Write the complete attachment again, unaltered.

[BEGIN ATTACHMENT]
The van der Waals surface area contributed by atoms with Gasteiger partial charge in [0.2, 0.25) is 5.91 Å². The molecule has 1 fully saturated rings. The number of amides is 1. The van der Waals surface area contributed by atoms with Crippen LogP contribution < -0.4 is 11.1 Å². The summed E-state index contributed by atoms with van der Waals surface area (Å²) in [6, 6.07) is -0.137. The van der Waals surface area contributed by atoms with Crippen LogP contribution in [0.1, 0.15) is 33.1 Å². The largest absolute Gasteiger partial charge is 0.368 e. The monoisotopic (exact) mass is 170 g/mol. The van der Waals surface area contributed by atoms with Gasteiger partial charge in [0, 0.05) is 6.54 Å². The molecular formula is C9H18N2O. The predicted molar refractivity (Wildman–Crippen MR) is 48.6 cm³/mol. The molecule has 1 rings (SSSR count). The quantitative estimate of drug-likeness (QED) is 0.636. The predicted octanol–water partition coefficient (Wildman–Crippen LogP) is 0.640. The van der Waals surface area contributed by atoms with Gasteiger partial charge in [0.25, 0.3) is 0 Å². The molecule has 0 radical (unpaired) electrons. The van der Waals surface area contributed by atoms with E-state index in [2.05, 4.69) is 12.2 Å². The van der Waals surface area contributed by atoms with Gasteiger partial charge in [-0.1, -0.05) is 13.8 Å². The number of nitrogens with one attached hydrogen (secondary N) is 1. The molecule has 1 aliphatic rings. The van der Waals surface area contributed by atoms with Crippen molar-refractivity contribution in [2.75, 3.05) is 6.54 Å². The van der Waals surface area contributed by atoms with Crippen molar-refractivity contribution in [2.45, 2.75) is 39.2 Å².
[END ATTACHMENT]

The van der Waals surface area contributed by atoms with Gasteiger partial charge in [0.2, 0.25) is 5.91 Å². The molecule has 1 fully saturated rings. The number of amides is 1. The van der Waals surface area contributed by atoms with Crippen LogP contribution < -0.4 is 11.1 Å². The summed E-state index contributed by atoms with van der Waals surface area (Å²) in [6, 6.07) is -0.137. The van der Waals surface area contributed by atoms with Crippen LogP contribution in [0.1, 0.15) is 33.1 Å². The largest absolute Gasteiger partial charge is 0.368 e. The monoisotopic (exact) mass is 170 g/mol. The van der Waals surface area contributed by atoms with Gasteiger partial charge in [0, 0.05) is 6.54 Å². The molecular formula is C9H18N2O. The predicted molar refractivity (Wildman–Crippen MR) is 48.6 cm³/mol. The molecule has 1 rings (SSSR count). The quantitative estimate of drug-likeness (QED) is 0.636. The predicted octanol–water partition coefficient (Wildman–Crippen LogP) is 0.640. The van der Waals surface area contributed by atoms with Gasteiger partial charge in [0.25, 0.3) is 0 Å². The molecule has 0 radical (unpaired) electrons. The van der Waals surface area contributed by atoms with E-state index in [2.05, 4.69) is 12.2 Å². The van der Waals surface area contributed by atoms with Gasteiger partial charge in [-0.1, -0.05) is 13.8 Å². The number of nitrogens with one attached hydrogen (secondary N) is 1. The molecule has 1 aliphatic rings. The van der Waals surface area contributed by atoms with Crippen molar-refractivity contribution in [2.75, 3.05) is 6.54 Å². The van der Waals surface area contributed by atoms with Crippen molar-refractivity contribution in [2.45, 2.75) is 39.2 Å².